Look at temporary permits as a target for reform, too. Even after Chomiak’s reforms, Manitobans still have to walk a maze if they want to experiment with a pop-up restaurant, a fundraiser or a new festival. Look at Raw Almond, Winnipeg’s most innovative and high-profile restaurant. To serve cocktails, Raw Almond still has to sell you tickets which “can only be purchased on the day of your reservation,” as if it’s your cousin’s social in a neighborhood community club.

Then there’s the regulations on serving and selling. Other provinces (and cities) are flexible on opening hours to serve different clienteles. We aren’t. Other provinces allow for off-site retailing by local brewers. We don’t. In other provinces and cities, broader open liquor rules make it easier to enjoy exciting outdoor events and street festivals without the ghetto of a beer tent. Not here.

While the rest of the continent zooms past us, Manitoba isn’t seeing a boom in local brewery or distillery production. We’re not seeing a boom in flexible events and entertainment. It’s safe to blame excessively conservative bureaucratic regulation – and last year’s reforms didn’t go far enough to change that.

Don’t forget, none of this is about liquor safety. If it was, provincial officials would be willing to license Uber services, license more cabs, or do both to make it easier to ‘drive safe.’ That’s not going to happen as long as governments are more interested in pleasing taxicab lobbyists than they are in protecting potential cab consumers. Again, monopolistic thinking is holding Manitoba back.

Real liquor reform can make Manitoba a more attractive place to live. It can also help to create jobs and drive up tax revenues. We won’t exaggerate. We’re probably only talking about hundreds of new manufacturing, service and retail jobs. At most, we’re talking about hundreds of thousands or maybe millions of dollars in additional tax revenue.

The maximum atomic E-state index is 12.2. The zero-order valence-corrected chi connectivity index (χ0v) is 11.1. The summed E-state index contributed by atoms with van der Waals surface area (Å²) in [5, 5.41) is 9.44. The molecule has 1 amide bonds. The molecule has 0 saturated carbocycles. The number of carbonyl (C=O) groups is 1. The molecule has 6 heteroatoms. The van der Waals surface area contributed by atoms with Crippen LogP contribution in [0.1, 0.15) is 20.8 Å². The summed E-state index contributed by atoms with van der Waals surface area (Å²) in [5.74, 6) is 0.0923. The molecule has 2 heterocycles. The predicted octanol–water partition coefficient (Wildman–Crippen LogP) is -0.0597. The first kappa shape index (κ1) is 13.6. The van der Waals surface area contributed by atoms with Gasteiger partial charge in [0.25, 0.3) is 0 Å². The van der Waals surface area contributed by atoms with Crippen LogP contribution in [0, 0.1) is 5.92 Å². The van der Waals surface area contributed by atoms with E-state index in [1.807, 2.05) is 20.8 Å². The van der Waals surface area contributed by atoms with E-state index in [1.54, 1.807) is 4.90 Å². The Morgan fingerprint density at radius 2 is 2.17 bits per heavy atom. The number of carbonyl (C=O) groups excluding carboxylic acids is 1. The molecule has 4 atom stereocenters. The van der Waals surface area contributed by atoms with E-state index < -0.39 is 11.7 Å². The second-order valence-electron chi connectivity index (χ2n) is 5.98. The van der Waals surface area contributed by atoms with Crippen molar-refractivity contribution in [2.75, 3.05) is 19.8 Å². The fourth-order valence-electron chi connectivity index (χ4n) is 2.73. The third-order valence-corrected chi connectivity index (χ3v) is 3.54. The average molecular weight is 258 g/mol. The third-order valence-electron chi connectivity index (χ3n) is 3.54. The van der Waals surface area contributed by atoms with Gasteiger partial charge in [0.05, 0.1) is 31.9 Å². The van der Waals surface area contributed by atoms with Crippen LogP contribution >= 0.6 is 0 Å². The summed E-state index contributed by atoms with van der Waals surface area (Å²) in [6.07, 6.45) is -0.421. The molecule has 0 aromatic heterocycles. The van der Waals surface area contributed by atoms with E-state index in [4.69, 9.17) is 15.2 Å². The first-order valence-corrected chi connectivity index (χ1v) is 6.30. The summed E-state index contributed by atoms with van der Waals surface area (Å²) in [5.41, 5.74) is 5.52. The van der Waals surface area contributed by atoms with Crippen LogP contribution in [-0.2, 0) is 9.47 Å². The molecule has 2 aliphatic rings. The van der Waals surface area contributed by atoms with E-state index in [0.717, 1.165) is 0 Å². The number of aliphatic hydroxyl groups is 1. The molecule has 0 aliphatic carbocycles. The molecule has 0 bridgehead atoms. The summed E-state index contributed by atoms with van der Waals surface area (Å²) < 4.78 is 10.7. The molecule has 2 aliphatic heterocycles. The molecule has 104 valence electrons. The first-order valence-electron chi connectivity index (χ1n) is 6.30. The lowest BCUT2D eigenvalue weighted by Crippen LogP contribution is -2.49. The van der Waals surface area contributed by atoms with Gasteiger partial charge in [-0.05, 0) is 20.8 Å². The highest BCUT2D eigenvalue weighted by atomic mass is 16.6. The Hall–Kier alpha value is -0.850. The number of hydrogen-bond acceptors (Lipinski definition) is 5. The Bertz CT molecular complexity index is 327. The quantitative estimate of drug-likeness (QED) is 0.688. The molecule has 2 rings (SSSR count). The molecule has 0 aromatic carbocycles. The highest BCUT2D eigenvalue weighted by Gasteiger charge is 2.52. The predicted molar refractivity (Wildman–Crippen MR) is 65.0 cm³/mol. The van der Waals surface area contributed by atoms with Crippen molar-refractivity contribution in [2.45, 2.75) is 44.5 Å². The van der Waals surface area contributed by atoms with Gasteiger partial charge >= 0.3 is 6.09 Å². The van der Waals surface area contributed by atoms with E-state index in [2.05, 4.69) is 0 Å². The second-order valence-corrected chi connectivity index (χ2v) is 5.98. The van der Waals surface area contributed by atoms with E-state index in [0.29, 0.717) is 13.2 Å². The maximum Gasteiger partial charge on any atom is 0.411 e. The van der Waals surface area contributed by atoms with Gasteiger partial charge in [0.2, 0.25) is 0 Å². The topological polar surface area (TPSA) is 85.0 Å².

Still, if we can really modernize our province in a few sectors like this one, one at a time, it’ll add up to a brighter future that can finally bring Manitoba Forward.


Manitoba Schools Should Empower Teachers and Students

In everything from economic growth to energy generation, Manitoba’s excessive bureaucracy and partisan, over-centralized government has choked off our potential. Sometimes, it’s the private sector surrendering power to the politicians by demanding public money before they’ll invest. Sometimes, it’s the public sector stomping out innovation to please their political masters.

One area where too much command and control has limited Manitoba’s potential is in K-12 education. Of course, we need provincial standards to make sure students are getting the basics right. But we can do so much more – if we tried. Instead, Manitoba’s government has taken standardization to a pathetic extreme. They’ve stomped out innovative teaching, learning and school organization in the process.

Perhaps this explains why our school results are so poor for the money we spend. Since the turn of the 21st century, the per-student cost of education has risen roughly three times faster than inflation. The ratio of teachers to students has grown steadily – as has the cost of administration.